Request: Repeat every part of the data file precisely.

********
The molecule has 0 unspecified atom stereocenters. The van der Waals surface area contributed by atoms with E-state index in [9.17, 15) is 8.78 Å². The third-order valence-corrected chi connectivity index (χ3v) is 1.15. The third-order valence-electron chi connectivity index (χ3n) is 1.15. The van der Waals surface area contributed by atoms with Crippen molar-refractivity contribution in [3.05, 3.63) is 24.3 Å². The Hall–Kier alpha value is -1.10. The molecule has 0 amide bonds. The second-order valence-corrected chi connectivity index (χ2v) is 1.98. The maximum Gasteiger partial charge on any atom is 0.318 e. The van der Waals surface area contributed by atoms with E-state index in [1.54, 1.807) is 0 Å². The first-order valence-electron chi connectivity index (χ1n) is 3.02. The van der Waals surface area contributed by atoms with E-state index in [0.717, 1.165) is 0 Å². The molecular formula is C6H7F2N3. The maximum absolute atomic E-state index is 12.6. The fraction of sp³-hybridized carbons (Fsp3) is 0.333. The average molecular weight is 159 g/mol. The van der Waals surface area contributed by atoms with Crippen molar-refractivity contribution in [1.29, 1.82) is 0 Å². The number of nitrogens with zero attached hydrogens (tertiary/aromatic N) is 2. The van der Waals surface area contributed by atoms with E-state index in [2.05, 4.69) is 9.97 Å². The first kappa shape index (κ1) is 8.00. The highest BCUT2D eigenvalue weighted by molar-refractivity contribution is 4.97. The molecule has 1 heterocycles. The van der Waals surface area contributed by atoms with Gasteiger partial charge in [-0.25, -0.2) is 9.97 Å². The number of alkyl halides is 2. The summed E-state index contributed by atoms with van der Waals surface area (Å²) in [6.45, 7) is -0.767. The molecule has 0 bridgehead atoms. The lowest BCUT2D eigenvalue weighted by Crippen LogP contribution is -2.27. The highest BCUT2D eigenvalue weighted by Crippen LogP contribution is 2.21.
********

The molecule has 0 unspecified atom stereocenters. The van der Waals surface area contributed by atoms with E-state index in [9.17, 15) is 8.78 Å². The third-order valence-corrected chi connectivity index (χ3v) is 1.15. The third-order valence-electron chi connectivity index (χ3n) is 1.15. The van der Waals surface area contributed by atoms with Crippen molar-refractivity contribution in [3.05, 3.63) is 24.3 Å². The Hall–Kier alpha value is -1.10. The molecule has 0 amide bonds. The second-order valence-corrected chi connectivity index (χ2v) is 1.98. The maximum Gasteiger partial charge on any atom is 0.318 e. The van der Waals surface area contributed by atoms with E-state index in [1.54, 1.807) is 0 Å². The first-order valence-electron chi connectivity index (χ1n) is 3.02. The van der Waals surface area contributed by atoms with E-state index in [0.717, 1.165) is 0 Å². The molecular formula is C6H7F2N3. The maximum absolute atomic E-state index is 12.6. The fraction of sp³-hybridized carbons (Fsp3) is 0.333. The average molecular weight is 159 g/mol. The van der Waals surface area contributed by atoms with Crippen molar-refractivity contribution in [1.29, 1.82) is 0 Å². The number of nitrogens with zero attached hydrogens (tertiary/aromatic N) is 2. The van der Waals surface area contributed by atoms with E-state index in [2.05, 4.69) is 9.97 Å². The first kappa shape index (κ1) is 8.00. The highest BCUT2D eigenvalue weighted by molar-refractivity contribution is 4.97. The molecule has 1 heterocycles. The van der Waals surface area contributed by atoms with Gasteiger partial charge in [-0.25, -0.2) is 9.97 Å². The number of alkyl halides is 2. The summed E-state index contributed by atoms with van der Waals surface area (Å²) in [6.45, 7) is -0.767. The molecule has 0 bridgehead atoms. The lowest BCUT2D eigenvalue weighted by Crippen LogP contribution is -2.27. The highest BCUT2D eigenvalue weighted by Crippen LogP contribution is 2.21.